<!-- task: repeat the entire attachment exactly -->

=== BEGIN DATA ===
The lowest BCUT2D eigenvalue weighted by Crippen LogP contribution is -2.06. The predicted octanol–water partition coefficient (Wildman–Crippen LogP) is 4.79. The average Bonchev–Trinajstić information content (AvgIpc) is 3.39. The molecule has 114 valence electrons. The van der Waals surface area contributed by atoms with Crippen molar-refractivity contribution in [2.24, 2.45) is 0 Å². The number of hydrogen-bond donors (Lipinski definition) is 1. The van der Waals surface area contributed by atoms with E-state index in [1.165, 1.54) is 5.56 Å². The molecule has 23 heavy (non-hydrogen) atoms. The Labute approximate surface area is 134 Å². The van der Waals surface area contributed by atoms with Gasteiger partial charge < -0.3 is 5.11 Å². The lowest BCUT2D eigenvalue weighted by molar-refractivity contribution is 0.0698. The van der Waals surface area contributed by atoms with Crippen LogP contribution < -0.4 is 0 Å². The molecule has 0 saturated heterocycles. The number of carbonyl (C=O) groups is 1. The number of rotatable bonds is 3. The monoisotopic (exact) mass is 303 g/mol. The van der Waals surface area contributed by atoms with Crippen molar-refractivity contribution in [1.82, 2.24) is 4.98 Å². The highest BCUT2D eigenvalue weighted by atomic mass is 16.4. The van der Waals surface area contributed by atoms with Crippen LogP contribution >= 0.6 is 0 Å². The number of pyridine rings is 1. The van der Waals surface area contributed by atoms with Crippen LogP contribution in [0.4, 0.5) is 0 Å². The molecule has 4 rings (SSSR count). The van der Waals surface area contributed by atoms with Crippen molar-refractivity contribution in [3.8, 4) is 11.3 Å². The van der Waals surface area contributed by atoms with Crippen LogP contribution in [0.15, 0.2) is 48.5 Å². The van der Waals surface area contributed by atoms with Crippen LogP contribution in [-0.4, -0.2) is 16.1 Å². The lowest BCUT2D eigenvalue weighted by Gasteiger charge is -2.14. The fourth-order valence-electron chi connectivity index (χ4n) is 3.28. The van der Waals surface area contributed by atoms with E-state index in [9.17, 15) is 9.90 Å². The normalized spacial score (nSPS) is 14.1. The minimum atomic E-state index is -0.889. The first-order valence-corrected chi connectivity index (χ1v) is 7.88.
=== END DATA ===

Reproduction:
The lowest BCUT2D eigenvalue weighted by Crippen LogP contribution is -2.06. The predicted octanol–water partition coefficient (Wildman–Crippen LogP) is 4.79. The average Bonchev–Trinajstić information content (AvgIpc) is 3.39. The molecule has 114 valence electrons. The van der Waals surface area contributed by atoms with Crippen molar-refractivity contribution in [2.24, 2.45) is 0 Å². The number of hydrogen-bond donors (Lipinski definition) is 1. The van der Waals surface area contributed by atoms with E-state index in [1.165, 1.54) is 5.56 Å². The molecule has 23 heavy (non-hydrogen) atoms. The Labute approximate surface area is 134 Å². The van der Waals surface area contributed by atoms with Gasteiger partial charge < -0.3 is 5.11 Å². The lowest BCUT2D eigenvalue weighted by molar-refractivity contribution is 0.0698. The van der Waals surface area contributed by atoms with Crippen LogP contribution < -0.4 is 0 Å². The molecule has 0 saturated heterocycles. The number of carbonyl (C=O) groups is 1. The number of rotatable bonds is 3. The monoisotopic (exact) mass is 303 g/mol. The van der Waals surface area contributed by atoms with Crippen molar-refractivity contribution in [1.82, 2.24) is 4.98 Å². The highest BCUT2D eigenvalue weighted by atomic mass is 16.4. The van der Waals surface area contributed by atoms with Crippen LogP contribution >= 0.6 is 0 Å². The number of pyridine rings is 1. The van der Waals surface area contributed by atoms with Crippen LogP contribution in [0.4, 0.5) is 0 Å². The molecule has 4 rings (SSSR count). The van der Waals surface area contributed by atoms with Crippen molar-refractivity contribution in [3.8, 4) is 11.3 Å². The van der Waals surface area contributed by atoms with Crippen LogP contribution in [0.15, 0.2) is 48.5 Å². The van der Waals surface area contributed by atoms with Crippen LogP contribution in [-0.4, -0.2) is 16.1 Å². The lowest BCUT2D eigenvalue weighted by Gasteiger charge is -2.14. The fourth-order valence-electron chi connectivity index (χ4n) is 3.28. The van der Waals surface area contributed by atoms with E-state index in [9.17, 15) is 9.90 Å². The normalized spacial score (nSPS) is 14.1. The minimum atomic E-state index is -0.889. The first-order valence-corrected chi connectivity index (χ1v) is 7.88.